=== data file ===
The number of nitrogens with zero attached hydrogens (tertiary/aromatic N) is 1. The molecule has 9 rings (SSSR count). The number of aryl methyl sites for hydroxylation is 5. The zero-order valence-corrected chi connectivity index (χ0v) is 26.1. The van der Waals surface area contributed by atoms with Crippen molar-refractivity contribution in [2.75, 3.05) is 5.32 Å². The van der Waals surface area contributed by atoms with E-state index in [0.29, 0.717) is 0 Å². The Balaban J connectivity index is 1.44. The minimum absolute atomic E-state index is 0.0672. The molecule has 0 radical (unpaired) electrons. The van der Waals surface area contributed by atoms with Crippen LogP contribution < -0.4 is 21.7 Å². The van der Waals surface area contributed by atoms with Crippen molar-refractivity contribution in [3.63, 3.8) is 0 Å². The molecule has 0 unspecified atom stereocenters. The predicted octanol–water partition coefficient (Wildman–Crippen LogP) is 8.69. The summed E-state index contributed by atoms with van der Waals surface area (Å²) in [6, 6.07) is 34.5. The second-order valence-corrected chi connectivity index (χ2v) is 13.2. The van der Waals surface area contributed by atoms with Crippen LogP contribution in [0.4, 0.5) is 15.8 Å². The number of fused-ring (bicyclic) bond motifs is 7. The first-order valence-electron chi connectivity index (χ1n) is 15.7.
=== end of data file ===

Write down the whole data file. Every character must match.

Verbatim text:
The number of nitrogens with zero attached hydrogens (tertiary/aromatic N) is 1. The molecule has 9 rings (SSSR count). The number of aryl methyl sites for hydroxylation is 5. The zero-order valence-corrected chi connectivity index (χ0v) is 26.1. The van der Waals surface area contributed by atoms with Crippen molar-refractivity contribution in [2.75, 3.05) is 5.32 Å². The van der Waals surface area contributed by atoms with E-state index in [0.29, 0.717) is 0 Å². The Balaban J connectivity index is 1.44. The minimum absolute atomic E-state index is 0.0672. The molecule has 0 radical (unpaired) electrons. The van der Waals surface area contributed by atoms with Crippen LogP contribution < -0.4 is 21.7 Å². The van der Waals surface area contributed by atoms with Crippen molar-refractivity contribution in [3.63, 3.8) is 0 Å². The molecule has 0 unspecified atom stereocenters. The predicted octanol–water partition coefficient (Wildman–Crippen LogP) is 8.69. The summed E-state index contributed by atoms with van der Waals surface area (Å²) in [6, 6.07) is 34.5. The second-order valence-corrected chi connectivity index (χ2v) is 13.2. The van der Waals surface area contributed by atoms with Crippen LogP contribution in [0.4, 0.5) is 15.8 Å². The number of fused-ring (bicyclic) bond motifs is 7. The first-order valence-electron chi connectivity index (χ1n) is 15.7.